Thermal mass flowmeters are a common choice for flow metering devices in the commercial and industrial metering markets. A typical sensor element for use in such meters is a resistance temperature detector (RTD), the resistance of which is related to the temperature of the element itself. A typical bridge employs two RTD elements. One of them is referred to as a temperature sensor element and is unheated. An flow sensor RTD element is heated and the effect of mass flow on the heated element provides a measure of the flow velocity of the fluid in a flow tube being monitored. The temperature of the fluid, normally a gas, flowing across the heated RTD is also a factor in the amount of heat dissipated from that RTD.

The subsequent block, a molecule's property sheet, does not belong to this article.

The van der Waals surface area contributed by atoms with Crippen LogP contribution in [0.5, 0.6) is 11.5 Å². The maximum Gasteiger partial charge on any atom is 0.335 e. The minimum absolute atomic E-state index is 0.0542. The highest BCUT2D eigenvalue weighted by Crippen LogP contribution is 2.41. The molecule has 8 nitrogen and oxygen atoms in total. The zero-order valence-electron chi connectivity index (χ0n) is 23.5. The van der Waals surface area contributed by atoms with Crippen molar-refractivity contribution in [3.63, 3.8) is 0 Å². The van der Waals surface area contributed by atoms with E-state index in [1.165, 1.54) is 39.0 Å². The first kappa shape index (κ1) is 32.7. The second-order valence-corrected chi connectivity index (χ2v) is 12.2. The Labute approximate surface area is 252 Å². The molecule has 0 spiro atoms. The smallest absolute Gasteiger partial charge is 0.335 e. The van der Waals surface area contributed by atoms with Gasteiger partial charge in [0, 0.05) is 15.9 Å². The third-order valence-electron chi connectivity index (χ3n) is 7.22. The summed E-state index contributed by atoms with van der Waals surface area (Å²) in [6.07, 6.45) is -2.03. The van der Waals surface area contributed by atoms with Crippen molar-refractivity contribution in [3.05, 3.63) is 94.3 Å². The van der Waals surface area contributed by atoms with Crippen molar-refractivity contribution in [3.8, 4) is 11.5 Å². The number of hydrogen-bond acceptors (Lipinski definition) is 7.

Two different methods are commonly used to determine the mass flow in a conduit. One is configured to maintain a constant temperature differential between the temperature sensor RTD and the flow sensor RTD. This method measures a bridge signal, such as a voltage or current, required to maintain the flow sensor RTD at a constant temperature above the temperature sensor RTD while heat is removed from the active RTD by way of the physical properties of the flowing fluid. The other method measures a signal difference between the flow sensor RTD and the temperature sensor RTD while the flow sensor RTD is self-heated by a constant current or a constant power heat source. During this measurement, as with the other method, the active RTD loses heat by way of the physical properties of the flowing media.